Facebook overhauled its Community Standards on Monday, clarifying how it identifies and handles contentious and abusive content.
The updated standards address a wide range of topics, touching on everything from bullying to regulated goods, with particularly stringent policies against hate speech, credible threats of physical violence, and terrorist or criminal activity. In each case, Facebook offers context and a rationale for removing and banning such content, citing a need to maintain an "open and safe environment for users" as its guiding principle.
With a vast user base that spans many countries and cultures, creating a single coherent standard for appropriate content is a daunting task for Facebook, and one the company continues to grapple with. Indeed, its new Community Standards document seems apologetic at times, acknowledging that policies can sometimes be "more blunt than we would like."
That said, the updated standards released today show more nuance than those that preceded it. Facebook, which in the past removed some photos of women breastfeeding, now explicitly permits them. "People sometimes share content containing nudity for reasons like awareness campaigns or artistic projects," the policy now reads. "We also restrict some images of female breasts if they include the nipple, but we always allow photos of women actively engaged in breastfeeding or showing breasts with post-mastectomy scarring."
Also clarified: Facebook's stance on violent content. Rather than explicitly ban violent content, the company is turning to its community to help it determine what is appropriate and what is not. In a nod to free speech, the Facebook says it's permissible to share controversial content, as long as there is a responsible (and easily explained) motive for doing so — raising awareness about an atrocity or condemning it, for example.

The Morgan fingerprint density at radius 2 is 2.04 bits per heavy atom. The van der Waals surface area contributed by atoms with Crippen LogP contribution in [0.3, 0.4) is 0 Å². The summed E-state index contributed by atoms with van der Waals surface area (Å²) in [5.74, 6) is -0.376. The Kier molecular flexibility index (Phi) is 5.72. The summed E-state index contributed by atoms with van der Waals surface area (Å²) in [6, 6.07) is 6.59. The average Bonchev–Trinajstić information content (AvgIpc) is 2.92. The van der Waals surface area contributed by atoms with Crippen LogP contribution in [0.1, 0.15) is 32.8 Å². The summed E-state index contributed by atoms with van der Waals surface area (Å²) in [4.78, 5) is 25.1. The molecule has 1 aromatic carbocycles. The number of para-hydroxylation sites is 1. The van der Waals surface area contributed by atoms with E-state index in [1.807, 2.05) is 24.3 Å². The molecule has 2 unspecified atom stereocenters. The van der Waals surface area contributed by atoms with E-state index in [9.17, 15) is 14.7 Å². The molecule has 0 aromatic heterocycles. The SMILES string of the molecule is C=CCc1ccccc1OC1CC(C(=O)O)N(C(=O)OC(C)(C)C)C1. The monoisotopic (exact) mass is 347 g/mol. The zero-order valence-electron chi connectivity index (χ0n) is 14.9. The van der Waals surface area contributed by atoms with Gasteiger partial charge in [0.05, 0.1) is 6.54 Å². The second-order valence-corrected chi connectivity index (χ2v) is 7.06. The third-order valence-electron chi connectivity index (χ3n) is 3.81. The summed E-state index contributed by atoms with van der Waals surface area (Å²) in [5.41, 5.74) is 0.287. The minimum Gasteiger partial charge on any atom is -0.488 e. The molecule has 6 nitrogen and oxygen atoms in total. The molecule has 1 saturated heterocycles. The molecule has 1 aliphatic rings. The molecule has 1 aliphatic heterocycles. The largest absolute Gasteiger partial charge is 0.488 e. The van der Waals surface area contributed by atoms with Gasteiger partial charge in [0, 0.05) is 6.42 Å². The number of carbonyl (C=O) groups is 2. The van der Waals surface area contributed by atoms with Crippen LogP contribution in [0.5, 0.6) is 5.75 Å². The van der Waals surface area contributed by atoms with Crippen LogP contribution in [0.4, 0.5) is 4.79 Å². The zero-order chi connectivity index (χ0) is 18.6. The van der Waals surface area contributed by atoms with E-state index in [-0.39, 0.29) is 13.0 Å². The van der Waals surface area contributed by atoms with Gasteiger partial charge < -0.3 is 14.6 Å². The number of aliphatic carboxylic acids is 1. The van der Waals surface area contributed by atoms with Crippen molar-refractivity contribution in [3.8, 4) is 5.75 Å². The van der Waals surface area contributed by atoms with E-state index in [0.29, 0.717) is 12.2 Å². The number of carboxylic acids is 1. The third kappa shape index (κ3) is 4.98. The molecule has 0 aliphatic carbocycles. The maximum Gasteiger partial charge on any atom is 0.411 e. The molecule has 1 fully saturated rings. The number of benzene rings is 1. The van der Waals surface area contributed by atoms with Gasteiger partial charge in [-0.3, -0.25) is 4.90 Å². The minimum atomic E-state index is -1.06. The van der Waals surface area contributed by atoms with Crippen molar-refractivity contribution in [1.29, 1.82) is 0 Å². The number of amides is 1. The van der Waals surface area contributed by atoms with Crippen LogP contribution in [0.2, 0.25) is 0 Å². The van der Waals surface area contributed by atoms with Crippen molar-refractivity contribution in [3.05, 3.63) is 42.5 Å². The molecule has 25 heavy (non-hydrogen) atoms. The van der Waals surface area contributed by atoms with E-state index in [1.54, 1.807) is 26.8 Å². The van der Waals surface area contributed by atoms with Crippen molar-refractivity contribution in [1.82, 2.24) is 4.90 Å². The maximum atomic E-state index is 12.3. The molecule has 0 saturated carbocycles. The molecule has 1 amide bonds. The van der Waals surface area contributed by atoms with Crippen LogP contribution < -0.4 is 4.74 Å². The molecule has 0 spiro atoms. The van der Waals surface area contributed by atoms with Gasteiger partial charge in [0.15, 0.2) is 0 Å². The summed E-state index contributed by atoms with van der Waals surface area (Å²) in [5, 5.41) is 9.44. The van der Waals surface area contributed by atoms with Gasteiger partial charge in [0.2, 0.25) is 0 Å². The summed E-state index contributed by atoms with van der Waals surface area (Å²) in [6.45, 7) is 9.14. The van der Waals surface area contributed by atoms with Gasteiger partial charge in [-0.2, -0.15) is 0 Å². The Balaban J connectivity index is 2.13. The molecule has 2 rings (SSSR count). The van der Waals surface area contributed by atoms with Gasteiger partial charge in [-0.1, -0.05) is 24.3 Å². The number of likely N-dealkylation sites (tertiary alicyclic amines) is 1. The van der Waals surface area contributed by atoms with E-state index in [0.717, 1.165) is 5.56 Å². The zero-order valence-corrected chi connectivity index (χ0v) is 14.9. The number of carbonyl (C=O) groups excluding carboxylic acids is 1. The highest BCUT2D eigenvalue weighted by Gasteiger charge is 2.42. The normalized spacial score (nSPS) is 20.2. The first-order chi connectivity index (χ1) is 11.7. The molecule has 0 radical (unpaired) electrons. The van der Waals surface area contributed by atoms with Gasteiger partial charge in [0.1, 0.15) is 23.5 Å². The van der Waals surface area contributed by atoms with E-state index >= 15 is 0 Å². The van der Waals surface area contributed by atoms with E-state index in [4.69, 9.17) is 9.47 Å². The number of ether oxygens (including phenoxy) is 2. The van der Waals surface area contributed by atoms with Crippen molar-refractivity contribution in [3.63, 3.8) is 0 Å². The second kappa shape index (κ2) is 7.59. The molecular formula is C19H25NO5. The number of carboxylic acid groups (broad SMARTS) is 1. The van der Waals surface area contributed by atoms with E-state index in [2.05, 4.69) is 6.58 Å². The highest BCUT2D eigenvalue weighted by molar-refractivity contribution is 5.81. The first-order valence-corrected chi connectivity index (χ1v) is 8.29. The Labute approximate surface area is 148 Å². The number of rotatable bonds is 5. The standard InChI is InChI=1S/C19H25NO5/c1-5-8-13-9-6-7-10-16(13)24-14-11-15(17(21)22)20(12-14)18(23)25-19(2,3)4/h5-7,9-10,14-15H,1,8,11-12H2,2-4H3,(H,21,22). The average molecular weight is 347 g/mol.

To enforce these policies effectively, Facebook intends to hold its community of users accountable for their own actions. It committed, once again, to the requirement for its users to use their authentic identity on the site. This comes on the heels of some controversy last year, when Facebook began deleting the accounts of drag queens for not using their real names before backing down and allowing the profiles to stay up. Baked into this "authentic identity" clause is the promise that Facebook will not allow anyone to post anything without a subject's permission — the company instituted its first explicit banning of revenge porn, or images posted without a subject's consent — following Twitter's lead from last week.
Brendan Klinkenberg is a tech reporter for BuzzFeed News and is based in San Francisco.
Contact Brendan Klinkenberg at email@example.com.
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